Starting with version 58 in 2017 Chrome only accepts certificates that not only define the domain name in the commonName field of the certificate but also the subjectAltName. By doing so they brought their implementation more in line with RFC2818 as Mozilla has done with Firefox 48. Unfortunaltely some tools like the popular script do not support the new field in a convenient manner. But you can generate self signed certificates with that newer Chrome and Firefox versions will accept. Here is how to monkeypatch the problem away.

The script

The script allows you to create and operate a own certificate authority for x509 certificates that you then can use for ssl encryption, mail encryption, secure logins or else. Linux distributions like Debian and Ubuntu ship it in the OpenSSL package.

The basic workflow for creating a CA and ssl certificate for a webserver goes like this:

# Create your CA
./ -newca
# Create a certificate request
./ -newreq
# Sign the request using your CA
./ -sign
# Done

Just enter all the requested information. Make sure the common name of the certificate request resembles the domain name you want to secure.

The subjectAlternativeName extension

Before Chrome 58 and Firefox 48 you would have ended up with a usable certificate using the instructions above. But now they require that the domain name is also listed as a subjectAltName in the certificate. At the time of writing this blog post, the script does not deal with the subjectAltName.

How can I add the subjectAltName to my certificate?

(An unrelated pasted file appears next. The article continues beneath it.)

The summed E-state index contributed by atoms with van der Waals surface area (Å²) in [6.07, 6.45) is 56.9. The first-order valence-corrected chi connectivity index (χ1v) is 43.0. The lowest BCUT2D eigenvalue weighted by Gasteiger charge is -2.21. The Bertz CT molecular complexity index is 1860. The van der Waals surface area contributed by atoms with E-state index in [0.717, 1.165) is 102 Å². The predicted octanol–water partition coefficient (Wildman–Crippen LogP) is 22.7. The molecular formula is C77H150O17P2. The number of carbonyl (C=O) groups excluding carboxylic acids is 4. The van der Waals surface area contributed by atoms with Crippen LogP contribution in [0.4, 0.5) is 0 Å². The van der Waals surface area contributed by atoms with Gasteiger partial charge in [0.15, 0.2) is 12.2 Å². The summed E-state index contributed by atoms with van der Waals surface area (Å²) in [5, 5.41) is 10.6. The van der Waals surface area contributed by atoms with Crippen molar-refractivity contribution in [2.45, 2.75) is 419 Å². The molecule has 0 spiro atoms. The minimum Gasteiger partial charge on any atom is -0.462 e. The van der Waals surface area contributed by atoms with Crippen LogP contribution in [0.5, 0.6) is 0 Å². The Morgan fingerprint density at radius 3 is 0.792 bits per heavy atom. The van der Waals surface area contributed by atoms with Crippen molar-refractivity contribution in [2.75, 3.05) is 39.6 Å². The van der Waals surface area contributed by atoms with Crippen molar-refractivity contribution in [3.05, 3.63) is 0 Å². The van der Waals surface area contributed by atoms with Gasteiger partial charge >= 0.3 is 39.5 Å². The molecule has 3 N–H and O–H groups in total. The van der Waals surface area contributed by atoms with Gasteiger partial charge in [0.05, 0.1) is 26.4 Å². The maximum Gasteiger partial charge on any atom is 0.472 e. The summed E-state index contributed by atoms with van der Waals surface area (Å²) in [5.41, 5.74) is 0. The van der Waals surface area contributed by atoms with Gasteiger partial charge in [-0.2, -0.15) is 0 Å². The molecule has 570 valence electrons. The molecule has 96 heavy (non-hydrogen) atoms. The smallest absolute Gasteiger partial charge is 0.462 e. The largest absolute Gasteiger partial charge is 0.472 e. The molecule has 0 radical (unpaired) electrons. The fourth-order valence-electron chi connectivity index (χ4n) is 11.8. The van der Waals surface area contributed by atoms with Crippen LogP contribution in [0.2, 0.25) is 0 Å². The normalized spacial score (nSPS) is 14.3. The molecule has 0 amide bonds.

To add the subjectAltName to a certificate you have to specify it in the openssl.cnf config file before creating the certificate request. Unfortunately the script will not do that for you while creating the certificate request and you have to update it for every domain name. On Debian based systems you can find the config file in /usr/lib/ssl/openssl.cnf, on MacOS with homebrew it’s in /usr/local/etc/openssl@1.1/openssl.cnf. Go to the usr_cert section and add a placeholder for subjectAltName. Then add a section with your placeholder name and a list of the domain names that your server might have.


DNS.1 =
DNS.2 =

Can I make this easier?

Depends. Just referencing the commonName in the openssl.cnf won’t work. openssl evaluates the config file first and then fills with the values it asks you for on the command line. So the commonName you provide will never be used to fill the subjectAltName.

You can ditch the script and use OpenSSL directly. You can then specify the subjetAltName using the -addext parameter since OpenSSL 1.1.1. But of course you then also would have to remember the OpenSSL command line for creating and signing certificates.

How can this be so hard?

Good question! I don’t have an answer. But apparently there are a lot of complaints around how OpenSSL handles the subjectAltName issue.

For me, I just create one or two certificates a year so I can live with the workaround above.